I’m sure you’ve all experienced that feeling where you find yourself thinking that things you are currently experiencing have happened before. Déjà vu (meaning ‘already seen’) can feel kind of creepy, but why does it happen?
Déjà vu has been reported to occur in about 60-80% of the healthy population (e.g. Adachi et al, 2003), but is also thought to be linked to temporal lobe epilepsy (Stevens, 1990). There have been several different theories about why this occurs, including the two sides of the brain not functioning together, a sense of familiarity to one part of an experience being mistakenly applied to it all, a problem with how we perceive the timescale of an event, so that something which is happening at the moment is viewed as happening long ago, or a problem with processing sensory information, so that it is processed and reviewed at the same time (see review by Wild, 2005 for a full list).
There have also been several attempts to use neuroanatomy to explain déjà vu. Brázdil et al (2012) compared the brains of healthy participants who did or did not experience déjà vu using an imaging technique called source-based morphometry to measure the amount of grey matter (neurons) in different cortical areas. They found a correlation in certain subcortical areas of the brain (the hippocampus, STS, insula cortices, basal ganglia, and thalami) between lower amount of grey matter and an increase in déjà vu experienced. Several of these structures are in the mesial temporal lobe, which could therefore explain the link between increased déjà vu in patients with temporal lobe epilepsy.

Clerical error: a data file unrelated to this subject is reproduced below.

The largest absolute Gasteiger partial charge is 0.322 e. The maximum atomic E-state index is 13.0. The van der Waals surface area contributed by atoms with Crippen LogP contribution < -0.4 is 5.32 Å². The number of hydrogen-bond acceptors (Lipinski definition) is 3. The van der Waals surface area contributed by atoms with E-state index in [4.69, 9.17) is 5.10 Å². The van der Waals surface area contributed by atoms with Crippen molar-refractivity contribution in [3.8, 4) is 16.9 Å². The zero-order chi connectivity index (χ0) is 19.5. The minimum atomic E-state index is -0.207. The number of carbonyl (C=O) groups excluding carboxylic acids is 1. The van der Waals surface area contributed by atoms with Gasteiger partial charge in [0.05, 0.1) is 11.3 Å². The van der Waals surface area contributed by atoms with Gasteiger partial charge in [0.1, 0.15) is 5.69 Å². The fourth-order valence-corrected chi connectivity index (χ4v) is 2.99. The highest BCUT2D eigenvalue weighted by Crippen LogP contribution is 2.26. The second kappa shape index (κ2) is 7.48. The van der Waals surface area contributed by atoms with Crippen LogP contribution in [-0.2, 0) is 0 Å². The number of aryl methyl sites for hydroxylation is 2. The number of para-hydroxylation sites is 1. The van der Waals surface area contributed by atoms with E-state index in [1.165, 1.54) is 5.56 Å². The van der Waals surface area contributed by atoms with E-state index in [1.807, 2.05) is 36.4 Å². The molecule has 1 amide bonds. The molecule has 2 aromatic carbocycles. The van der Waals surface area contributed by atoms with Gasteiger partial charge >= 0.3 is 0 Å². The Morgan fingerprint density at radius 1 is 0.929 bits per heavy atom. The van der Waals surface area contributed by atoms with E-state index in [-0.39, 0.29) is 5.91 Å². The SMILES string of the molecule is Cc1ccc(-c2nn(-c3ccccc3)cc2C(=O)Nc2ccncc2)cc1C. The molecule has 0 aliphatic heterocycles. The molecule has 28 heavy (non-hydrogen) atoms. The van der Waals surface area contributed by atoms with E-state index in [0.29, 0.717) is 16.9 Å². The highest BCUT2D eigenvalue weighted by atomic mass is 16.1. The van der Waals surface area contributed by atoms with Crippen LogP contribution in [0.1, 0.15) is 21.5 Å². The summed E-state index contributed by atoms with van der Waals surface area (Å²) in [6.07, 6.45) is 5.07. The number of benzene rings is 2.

Work to establish the anatomical basis of déjà vu in patients with temporal lobe epilepsy has also suggested that these mesial areas of the temporal lobe are involved. Bancaud et al (1994) studied the anatomical basis of déjà vu using electrodes in epileptic patients prior to surgery which were placed in the temporal lobe, the hippocampus, and the amygdala (you may remember from previous posts that the hippocampus is a structure important for memory, whilst the amygdala is thought to be involved in emotional processing). They found that déjà vu could be induced by stimulating all of these areas, but that it was 10 times more likely to occur if stimulation was in the hippocampus or amygdala, suggesting that these areas are key to experiencing déjà vu.
As well as occurring in epilepsy, déjà vu is a feature of other psychiatric disorders including schizophrenia, anxiety disorders (like PTSD), depression, and dissociative disorders. There have also been reported cases of constant déjà vu, with sufferers constantly feeling as though their current experiences have happened before. For example, one case study of a 23 year old male was reported by Wells et al 2014, who concluded that it was caused by his severe anxiety and tendency of depersonalisation. This patient did not show a memory deficit, although other cases of persistent déjà vu have been reported amongst elderly patients with dementia.
One of the things I find interesting about déjà vu is that it is a feature of several psychiatric disorders as well as something which occurs in most of the healthy population. It doesn’t seem that psychiatrists are entirely sure about why is occurs in some people but not others, and like with several other areas of psychology – more research is needed to be sure of it’s true course. Thanks for reading this week’s post, I’ll try to be back soon with more new material!